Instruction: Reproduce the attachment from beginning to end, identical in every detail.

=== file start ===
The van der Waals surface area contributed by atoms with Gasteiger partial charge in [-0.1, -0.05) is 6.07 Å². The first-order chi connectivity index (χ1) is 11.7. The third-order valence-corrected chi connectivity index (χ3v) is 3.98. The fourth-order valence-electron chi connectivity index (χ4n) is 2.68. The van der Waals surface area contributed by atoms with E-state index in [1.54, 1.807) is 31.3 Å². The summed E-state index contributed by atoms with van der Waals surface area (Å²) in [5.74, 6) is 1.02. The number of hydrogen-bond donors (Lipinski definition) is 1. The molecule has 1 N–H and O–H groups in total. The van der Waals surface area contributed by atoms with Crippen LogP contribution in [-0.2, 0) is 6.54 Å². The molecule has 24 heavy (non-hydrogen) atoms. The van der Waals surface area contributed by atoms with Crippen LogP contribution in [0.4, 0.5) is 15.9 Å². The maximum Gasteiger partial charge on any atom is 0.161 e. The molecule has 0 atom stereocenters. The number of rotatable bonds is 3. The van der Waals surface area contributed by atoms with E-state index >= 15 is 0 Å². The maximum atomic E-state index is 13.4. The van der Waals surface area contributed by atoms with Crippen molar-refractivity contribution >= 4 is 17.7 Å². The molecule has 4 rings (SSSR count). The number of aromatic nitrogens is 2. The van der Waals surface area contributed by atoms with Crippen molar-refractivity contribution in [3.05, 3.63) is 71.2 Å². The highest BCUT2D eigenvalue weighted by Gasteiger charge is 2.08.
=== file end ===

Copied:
The van der Waals surface area contributed by atoms with Gasteiger partial charge in [-0.1, -0.05) is 6.07 Å². The first-order chi connectivity index (χ1) is 11.7. The third-order valence-corrected chi connectivity index (χ3v) is 3.98. The fourth-order valence-electron chi connectivity index (χ4n) is 2.68. The van der Waals surface area contributed by atoms with E-state index in [1.54, 1.807) is 31.3 Å². The summed E-state index contributed by atoms with van der Waals surface area (Å²) in [5.74, 6) is 1.02. The number of hydrogen-bond donors (Lipinski definition) is 1. The molecule has 1 N–H and O–H groups in total. The van der Waals surface area contributed by atoms with Crippen LogP contribution in [-0.2, 0) is 6.54 Å². The molecule has 24 heavy (non-hydrogen) atoms. The van der Waals surface area contributed by atoms with Crippen LogP contribution in [0.4, 0.5) is 15.9 Å². The maximum Gasteiger partial charge on any atom is 0.161 e. The molecule has 0 atom stereocenters. The number of rotatable bonds is 3. The van der Waals surface area contributed by atoms with E-state index >= 15 is 0 Å². The maximum atomic E-state index is 13.4. The van der Waals surface area contributed by atoms with Crippen molar-refractivity contribution >= 4 is 17.7 Å². The molecule has 4 rings (SSSR count). The number of aromatic nitrogens is 2. The van der Waals surface area contributed by atoms with Crippen molar-refractivity contribution in [3.05, 3.63) is 71.2 Å². The highest BCUT2D eigenvalue weighted by Gasteiger charge is 2.08.